soundtracker_installed_www soundtracker 2016
digital audio files, playback hardware, bench seating, craft paper and cardboard constructions, shoji paper, scent, subdued light, dimensions variable

soundtracker is an installation sound work comprising five pentagonal pyramids containing five sound sources that surround a custom-designed pentagonal seating element. The space is presented in extremely subdued light – a small shoji paper circle above the seat and, across the room, another larger shoji paper circle, admit natural light that connects the space to the external conditions of the day. The installation environment alludes to the calming shadow-cloaked spaces elucidated by Jun’ichiro Tanazaki in his 1933 essay ‘In Praise of Shadows’.

The immaterial substance of the work is fifteen hours of audio files, a subset of selected and prepared excerpts from the library of field recordings I’ve made over the past 40 years. These excerpts, on average, are about six minutes duration. Each of the five playback units stores about 40 files and is programmed for endless shuffle-play. This randomised, asynchronous playback establishes the continuously recombinant surround-sound sonic-poetic atmosphere of soundtracker.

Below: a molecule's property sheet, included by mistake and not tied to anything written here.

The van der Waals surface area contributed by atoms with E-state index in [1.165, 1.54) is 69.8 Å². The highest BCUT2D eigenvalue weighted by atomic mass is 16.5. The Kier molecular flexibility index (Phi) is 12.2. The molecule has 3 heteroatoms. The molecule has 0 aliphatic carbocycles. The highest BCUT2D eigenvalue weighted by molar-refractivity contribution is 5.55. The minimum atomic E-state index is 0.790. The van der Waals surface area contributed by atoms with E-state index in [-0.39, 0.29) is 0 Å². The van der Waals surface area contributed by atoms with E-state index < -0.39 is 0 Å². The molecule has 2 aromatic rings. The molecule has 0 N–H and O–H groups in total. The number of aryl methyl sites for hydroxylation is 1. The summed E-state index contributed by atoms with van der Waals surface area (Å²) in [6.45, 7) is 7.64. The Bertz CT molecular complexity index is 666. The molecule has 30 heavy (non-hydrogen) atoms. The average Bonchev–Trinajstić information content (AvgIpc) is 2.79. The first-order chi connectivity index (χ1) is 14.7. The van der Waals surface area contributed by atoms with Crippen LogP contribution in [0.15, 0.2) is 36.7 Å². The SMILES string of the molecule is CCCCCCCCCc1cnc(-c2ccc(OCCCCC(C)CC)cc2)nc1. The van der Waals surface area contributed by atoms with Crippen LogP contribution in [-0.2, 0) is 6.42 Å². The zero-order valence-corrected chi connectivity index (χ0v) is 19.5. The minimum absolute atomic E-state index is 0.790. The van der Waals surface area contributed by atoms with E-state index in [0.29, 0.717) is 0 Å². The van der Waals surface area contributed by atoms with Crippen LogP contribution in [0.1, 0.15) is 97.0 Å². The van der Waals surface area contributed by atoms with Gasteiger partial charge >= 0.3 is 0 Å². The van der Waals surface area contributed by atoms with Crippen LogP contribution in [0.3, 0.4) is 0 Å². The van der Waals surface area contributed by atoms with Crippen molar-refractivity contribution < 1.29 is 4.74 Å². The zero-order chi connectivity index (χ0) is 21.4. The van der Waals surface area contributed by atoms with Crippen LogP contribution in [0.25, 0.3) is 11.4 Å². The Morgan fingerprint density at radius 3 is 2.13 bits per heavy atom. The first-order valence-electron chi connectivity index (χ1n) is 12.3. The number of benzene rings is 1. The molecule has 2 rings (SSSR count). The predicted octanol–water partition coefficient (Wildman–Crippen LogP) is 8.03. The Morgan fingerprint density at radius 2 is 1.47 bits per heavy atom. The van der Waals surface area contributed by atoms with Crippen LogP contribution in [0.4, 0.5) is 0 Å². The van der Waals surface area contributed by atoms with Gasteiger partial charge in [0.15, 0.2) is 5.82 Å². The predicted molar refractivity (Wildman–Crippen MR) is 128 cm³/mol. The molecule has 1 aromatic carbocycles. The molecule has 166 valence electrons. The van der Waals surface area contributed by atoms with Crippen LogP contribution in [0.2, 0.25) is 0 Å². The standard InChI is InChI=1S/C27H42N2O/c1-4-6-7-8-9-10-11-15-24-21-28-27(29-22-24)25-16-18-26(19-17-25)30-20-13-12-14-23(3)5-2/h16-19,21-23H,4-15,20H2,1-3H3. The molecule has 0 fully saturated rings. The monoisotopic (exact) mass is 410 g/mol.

Dispersion of vaporised botanical oils subtly scents the bespoke listening space that emulates the ethereal darkness of a forest night.

The work premiered at ES74 Gallery, 74 O’Riordan Street, Alexandria Sydney Australia
17 November – 04 December 2016.


soundtracker at Bundanon, NSW April-May 2017

soundtracker was invited to be shown from 9 April – 7 May 2017 in the Single Man’s Hut at Bundanon, one of the Bundanon Trust properties gifted to the nation by 20th century artist Arthur Boyd in the 1990’s.

Bundanon is an internationally renowned rural retreat providing residency accommodation and studios for artists, writers, musicians, dancers and jewellers.

The Single Man’s Hut is a small stone and timber building dating from the 19th century, part of the architectural legacy of Bundanons long use for farming and cattle production.

The hut is very small, and dominated by a ziggurat sandstone block fireplace forming one wall of the single room space. For this version of soundtracker, I designed and constructed four ‘sound sentinel’ pyramids from craft paper, which were used as receptacles for four playback devices and speakers.

I covered the three small window apertures with framed shapes of shoji paper, to exclude the detail of the exterior view and draw attention instead to the shifting changes of light created by the sky passage of the sun and its light dappling through trees around the building.